Postcards of Elizabeth Boehm were incredibly popular at the turn of the XIX-XX centuries. They could be seen in the collections of the imperial family, in the Tretyakov Gallery and in the huts of ordinary peasants. Charming children in Russian national costumes, depicted in various everyday scenes, still cause the tenderness of the inhabitants.
Elizaveta Merkuryevna Boehm (nee Endaurova) was born a respected wealthy family in 1843. The artist recalled: “In letters to my friends in St. Petersburg I constantly put my pictures of dolls and animals; and it was this that drew the attention of several people who understood that I should seriously take up drawing. ” Continue reading
Igor Grabar is known not only as an art critic and restorer, but also as a talented impressionist artist. Under his leadership, the Tretyakov Gallery turned into a world-famous museum complex, and the multivolume History of Russian Art was written by his own efforts. Much is known about the professional activities of Grabar, but the details of his personal life are still shrouded in mystery. The key to its solution can serve as his picture “Cornflowers”.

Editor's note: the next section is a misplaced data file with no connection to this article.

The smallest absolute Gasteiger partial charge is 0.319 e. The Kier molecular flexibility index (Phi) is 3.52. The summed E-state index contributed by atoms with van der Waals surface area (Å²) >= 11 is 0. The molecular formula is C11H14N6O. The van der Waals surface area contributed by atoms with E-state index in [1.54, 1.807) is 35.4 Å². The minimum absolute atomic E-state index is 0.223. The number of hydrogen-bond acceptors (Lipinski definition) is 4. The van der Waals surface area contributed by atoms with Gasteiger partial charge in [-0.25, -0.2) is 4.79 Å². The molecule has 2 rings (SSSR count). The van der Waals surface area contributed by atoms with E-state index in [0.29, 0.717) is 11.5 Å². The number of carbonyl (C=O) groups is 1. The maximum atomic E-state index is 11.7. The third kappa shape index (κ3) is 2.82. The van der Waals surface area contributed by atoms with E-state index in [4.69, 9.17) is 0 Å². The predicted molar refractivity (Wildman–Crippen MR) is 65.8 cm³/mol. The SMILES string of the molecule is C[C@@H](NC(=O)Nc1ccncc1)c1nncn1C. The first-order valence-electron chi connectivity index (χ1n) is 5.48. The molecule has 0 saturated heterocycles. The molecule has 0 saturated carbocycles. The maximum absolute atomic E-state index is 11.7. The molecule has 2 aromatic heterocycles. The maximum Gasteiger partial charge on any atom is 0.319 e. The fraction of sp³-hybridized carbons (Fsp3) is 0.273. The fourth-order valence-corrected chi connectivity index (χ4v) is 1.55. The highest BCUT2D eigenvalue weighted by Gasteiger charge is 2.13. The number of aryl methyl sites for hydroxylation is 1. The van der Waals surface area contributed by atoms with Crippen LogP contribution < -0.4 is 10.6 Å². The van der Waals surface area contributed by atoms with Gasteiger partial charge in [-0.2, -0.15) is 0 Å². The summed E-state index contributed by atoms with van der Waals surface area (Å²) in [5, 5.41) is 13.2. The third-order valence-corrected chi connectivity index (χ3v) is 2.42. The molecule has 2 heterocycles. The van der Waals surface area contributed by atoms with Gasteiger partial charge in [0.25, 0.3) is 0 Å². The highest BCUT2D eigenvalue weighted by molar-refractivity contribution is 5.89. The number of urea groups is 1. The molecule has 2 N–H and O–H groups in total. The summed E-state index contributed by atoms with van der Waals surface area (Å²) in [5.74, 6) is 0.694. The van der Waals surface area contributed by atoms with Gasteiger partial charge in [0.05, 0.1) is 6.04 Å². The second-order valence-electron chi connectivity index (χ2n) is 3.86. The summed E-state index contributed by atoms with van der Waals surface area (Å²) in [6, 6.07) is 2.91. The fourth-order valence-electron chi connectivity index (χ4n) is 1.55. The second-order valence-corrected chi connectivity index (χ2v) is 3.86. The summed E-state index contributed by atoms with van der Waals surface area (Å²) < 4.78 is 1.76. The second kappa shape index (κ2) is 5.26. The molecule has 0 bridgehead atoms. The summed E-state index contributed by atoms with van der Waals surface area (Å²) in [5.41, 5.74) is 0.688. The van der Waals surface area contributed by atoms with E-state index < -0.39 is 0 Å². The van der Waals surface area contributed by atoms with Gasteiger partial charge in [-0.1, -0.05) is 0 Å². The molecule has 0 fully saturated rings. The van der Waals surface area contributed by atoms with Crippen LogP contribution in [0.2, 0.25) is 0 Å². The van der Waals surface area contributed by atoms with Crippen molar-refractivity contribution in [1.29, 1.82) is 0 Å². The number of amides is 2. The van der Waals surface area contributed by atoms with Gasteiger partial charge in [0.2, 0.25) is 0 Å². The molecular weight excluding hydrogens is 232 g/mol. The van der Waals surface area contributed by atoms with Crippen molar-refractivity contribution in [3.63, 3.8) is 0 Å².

Art for Igor Grabar has always been the subject of knowledge and creation. As a child, Igor showed a passion for drawing. According to his parents, he harassed piles of paper and enthusiastically painted with paints. When the boy grew up, he began to take painting lessons, spent hours in the workshop. After – he entered the Lyceum of Tsarevich Nikolai in Moscow. Igor’s childhood passed in the Ryazan province, and moving to Moscow opened up new horizons for him. Continue reading
Different people perceive works of art differently, and the viewer’s point of view can radically differ from what the artist himself put into his work. And many famous paintings have interesting stories that allow you to look at a picture or sculpture from a completely new perspective.
1. Manneken Pis
Those who have ever been to Brussels must have seen one of Belgium’s most notable attractions – the Manneken Pis sculpture. As the name suggests, she portrays a little boy pissing in a fountain. Archival records show that the original sculpture was installed in 1388. Then it was a stone statue that served as a public fountain, but it was either destroyed or stolen at some point. The “Manneken Pis” in its current form was designed and installed by the Flemish sculptor Jerome Duchenoy in 1619. Continue reading